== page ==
Citizens Advice has said: 

“Taken together, however, the freezing of WTC payments, along with the freezing of child benefit and—where relevant—the reduction in help with childcare, will more than offset the relatively small gains from the increase in CTC.” 

These cuts seem very ill-considered for an Administration who claimed they would be the most family-friendly Government we have ever had and who at least profess to want to get people working. 

The abolition of the baby element, though, is perhaps not so surprising given that the Government recently abolished the health in pregnancy grant, and the child trust fund, and restricted the Sure Start maternity grant to the first child. 

I am also concerned about the impact of the substantial increase in the withdrawal rates for workers, especially given that Ministers were so preoccupied in the days of opposition with marginal tax rates. Additionally, the lowering of the second-income threshold will have a particularly adverse effect on single-earner households paying the higher rate of tax, given that they, and most importantly their children, will be additionally hit by the withdrawal of child benefit. 

The cut to the income disregard is also particularly troubling. I am sure that all Members present will know from their constituency casework the stress and financial hardship that tax credit overpayments can cause to claimants and the expensive administrative burden that they place on the tax credit office. I fear that overpayments will only increase with the slashing of the income disregard. Indeed, the citizens advice bureau has estimated that there may be as many as 300,000 more overpayment cases as a result. It could also be considered a disincentive to working more hours. I would appreciate the Minister’s comments on the expected impact of the change, and what Her Majesty’s Revenue and Customs will do to ensure that it is widely understood and overpayments are minimised.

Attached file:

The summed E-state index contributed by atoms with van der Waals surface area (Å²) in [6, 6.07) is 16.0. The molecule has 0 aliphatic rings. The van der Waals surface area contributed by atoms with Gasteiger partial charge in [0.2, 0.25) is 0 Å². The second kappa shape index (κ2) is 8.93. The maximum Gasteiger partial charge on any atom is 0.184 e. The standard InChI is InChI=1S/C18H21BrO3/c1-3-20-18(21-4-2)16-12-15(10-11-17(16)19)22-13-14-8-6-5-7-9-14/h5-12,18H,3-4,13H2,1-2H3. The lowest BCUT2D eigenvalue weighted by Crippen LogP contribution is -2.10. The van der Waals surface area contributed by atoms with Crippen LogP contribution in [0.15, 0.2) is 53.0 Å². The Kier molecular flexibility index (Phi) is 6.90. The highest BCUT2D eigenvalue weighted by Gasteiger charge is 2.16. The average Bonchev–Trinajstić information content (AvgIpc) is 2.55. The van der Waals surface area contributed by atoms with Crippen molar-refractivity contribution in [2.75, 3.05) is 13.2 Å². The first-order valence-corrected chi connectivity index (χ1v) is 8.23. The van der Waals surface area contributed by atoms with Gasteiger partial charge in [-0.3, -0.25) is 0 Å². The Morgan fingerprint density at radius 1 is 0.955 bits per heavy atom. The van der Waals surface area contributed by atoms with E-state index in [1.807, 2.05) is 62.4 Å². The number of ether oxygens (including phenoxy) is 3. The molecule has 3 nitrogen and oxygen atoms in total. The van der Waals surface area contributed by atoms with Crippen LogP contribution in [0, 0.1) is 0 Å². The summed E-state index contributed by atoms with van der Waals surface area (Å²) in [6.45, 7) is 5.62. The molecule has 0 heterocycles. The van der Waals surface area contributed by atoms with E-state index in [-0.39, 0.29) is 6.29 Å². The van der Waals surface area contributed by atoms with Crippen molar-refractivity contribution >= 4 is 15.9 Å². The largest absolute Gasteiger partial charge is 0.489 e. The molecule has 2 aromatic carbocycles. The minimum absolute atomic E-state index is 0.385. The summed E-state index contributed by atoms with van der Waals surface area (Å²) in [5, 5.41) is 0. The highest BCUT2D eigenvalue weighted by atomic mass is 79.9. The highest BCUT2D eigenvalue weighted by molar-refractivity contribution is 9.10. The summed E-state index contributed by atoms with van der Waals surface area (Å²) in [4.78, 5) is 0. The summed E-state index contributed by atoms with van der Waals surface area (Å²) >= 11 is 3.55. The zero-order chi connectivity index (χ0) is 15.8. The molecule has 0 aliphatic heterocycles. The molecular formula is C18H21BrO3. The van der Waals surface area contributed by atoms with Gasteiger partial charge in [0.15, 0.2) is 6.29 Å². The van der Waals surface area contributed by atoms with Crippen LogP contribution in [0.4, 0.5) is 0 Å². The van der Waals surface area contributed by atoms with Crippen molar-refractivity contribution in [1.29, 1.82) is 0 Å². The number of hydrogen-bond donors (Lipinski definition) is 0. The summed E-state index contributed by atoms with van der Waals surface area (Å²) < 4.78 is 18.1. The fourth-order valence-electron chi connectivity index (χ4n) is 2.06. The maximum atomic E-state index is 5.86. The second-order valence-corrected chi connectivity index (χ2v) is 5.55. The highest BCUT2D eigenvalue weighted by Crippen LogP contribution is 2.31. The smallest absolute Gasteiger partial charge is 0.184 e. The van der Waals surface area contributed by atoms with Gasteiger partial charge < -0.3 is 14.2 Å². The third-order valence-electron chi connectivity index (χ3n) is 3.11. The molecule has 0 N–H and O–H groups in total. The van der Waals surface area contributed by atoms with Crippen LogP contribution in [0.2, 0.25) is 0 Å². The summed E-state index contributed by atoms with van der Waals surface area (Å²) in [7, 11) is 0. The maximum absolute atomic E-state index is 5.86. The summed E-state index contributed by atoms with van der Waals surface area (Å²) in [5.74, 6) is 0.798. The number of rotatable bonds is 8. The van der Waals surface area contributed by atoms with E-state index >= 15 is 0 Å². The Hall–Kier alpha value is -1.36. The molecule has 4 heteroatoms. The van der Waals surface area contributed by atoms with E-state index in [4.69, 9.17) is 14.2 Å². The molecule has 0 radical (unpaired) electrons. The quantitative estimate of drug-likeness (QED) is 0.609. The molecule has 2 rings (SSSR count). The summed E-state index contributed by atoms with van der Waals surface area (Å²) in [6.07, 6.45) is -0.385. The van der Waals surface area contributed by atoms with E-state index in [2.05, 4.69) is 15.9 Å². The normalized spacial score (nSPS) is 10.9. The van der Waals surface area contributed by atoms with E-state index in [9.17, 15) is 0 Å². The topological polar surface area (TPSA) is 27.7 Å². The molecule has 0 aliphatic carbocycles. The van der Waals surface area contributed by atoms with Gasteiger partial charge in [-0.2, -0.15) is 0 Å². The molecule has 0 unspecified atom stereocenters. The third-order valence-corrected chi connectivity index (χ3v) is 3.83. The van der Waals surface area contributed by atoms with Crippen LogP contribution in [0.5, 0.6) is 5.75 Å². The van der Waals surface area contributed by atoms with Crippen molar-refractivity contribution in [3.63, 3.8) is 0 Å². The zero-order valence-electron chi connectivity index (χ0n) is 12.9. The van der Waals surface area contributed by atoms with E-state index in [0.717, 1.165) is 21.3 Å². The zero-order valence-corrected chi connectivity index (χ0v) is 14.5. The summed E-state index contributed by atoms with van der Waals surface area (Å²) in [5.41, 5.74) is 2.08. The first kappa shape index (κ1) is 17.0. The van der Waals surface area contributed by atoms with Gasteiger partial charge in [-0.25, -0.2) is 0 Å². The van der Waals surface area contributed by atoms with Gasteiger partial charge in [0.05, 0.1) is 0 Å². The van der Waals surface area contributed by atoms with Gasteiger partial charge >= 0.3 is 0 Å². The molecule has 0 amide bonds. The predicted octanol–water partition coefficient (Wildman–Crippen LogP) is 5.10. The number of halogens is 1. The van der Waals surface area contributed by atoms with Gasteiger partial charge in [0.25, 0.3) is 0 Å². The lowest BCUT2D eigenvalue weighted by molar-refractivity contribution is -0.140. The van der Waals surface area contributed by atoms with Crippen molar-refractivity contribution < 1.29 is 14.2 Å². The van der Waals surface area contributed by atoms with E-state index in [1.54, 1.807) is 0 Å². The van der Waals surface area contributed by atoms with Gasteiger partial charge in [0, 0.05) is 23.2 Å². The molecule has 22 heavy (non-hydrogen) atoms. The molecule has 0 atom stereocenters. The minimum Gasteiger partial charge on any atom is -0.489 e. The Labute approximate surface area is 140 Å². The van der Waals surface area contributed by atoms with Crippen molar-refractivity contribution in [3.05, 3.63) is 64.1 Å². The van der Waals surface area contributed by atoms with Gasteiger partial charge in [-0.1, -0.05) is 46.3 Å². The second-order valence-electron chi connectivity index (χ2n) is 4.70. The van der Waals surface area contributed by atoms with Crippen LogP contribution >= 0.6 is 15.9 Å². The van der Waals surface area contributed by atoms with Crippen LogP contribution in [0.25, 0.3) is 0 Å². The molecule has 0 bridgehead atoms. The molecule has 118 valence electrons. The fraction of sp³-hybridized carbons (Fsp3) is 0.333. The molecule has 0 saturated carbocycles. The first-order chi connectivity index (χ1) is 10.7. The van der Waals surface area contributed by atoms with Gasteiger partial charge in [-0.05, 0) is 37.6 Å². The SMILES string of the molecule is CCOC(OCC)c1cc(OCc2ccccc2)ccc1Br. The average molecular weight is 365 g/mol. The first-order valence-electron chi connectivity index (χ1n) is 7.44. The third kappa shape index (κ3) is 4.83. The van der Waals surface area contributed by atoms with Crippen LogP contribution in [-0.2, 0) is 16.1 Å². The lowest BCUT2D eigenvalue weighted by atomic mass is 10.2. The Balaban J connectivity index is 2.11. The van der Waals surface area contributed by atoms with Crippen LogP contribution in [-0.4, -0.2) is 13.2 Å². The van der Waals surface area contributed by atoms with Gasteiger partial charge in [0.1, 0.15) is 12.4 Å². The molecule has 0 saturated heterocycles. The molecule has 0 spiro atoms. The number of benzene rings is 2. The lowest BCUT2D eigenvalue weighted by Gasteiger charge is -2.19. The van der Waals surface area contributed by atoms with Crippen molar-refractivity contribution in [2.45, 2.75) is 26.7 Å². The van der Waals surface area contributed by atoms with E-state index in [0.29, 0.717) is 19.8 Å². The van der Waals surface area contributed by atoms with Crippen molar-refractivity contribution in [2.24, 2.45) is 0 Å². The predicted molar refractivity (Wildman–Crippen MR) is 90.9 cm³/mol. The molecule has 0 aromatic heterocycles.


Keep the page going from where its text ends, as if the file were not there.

Two ill considered changes in the regulations are the increased working hour requirement for couples with children and the reduction in help with child care costs. Like the cuts to Sure Start, the reduction to 70% of child care costs seems to betray Ministers’ lack of understanding of the difficulties parents face and the balances they have to strike. It is not clear how they can be expected to increase their hours while support for child care decreases. Indeed, families could lose up to £1,560 per year in child care assistance, making the conveniently headline-grabbing child element increase look far less generous. Despite the Prime Minister’s promises, the right to flexible working is no longer being expanded. Why are this so-called family-friendly Government increasing the obstacles for working families and lowering their incomes? 

Most importantly, Ministers across Government need to realise that people cannot work if jobs are not available. I ask the Minister how parents are expected to increase their hours, when so many workers are facing redundancy, and 2.53 million people are looking for

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work. Will she tell us how many families will be affected by the increase in the hours requirement from 16 to 24? If couples cannot increase their hours, parents will otherwise lose a substantial proportion of their income. If one parent loses their job, the loss of tax credits, combined with the high cost of child care and travel, may well mean that the other parent is better off giving up a part-time job. I find it hard to believe that was the Government’s intention, but it seems to be the obvious consequence.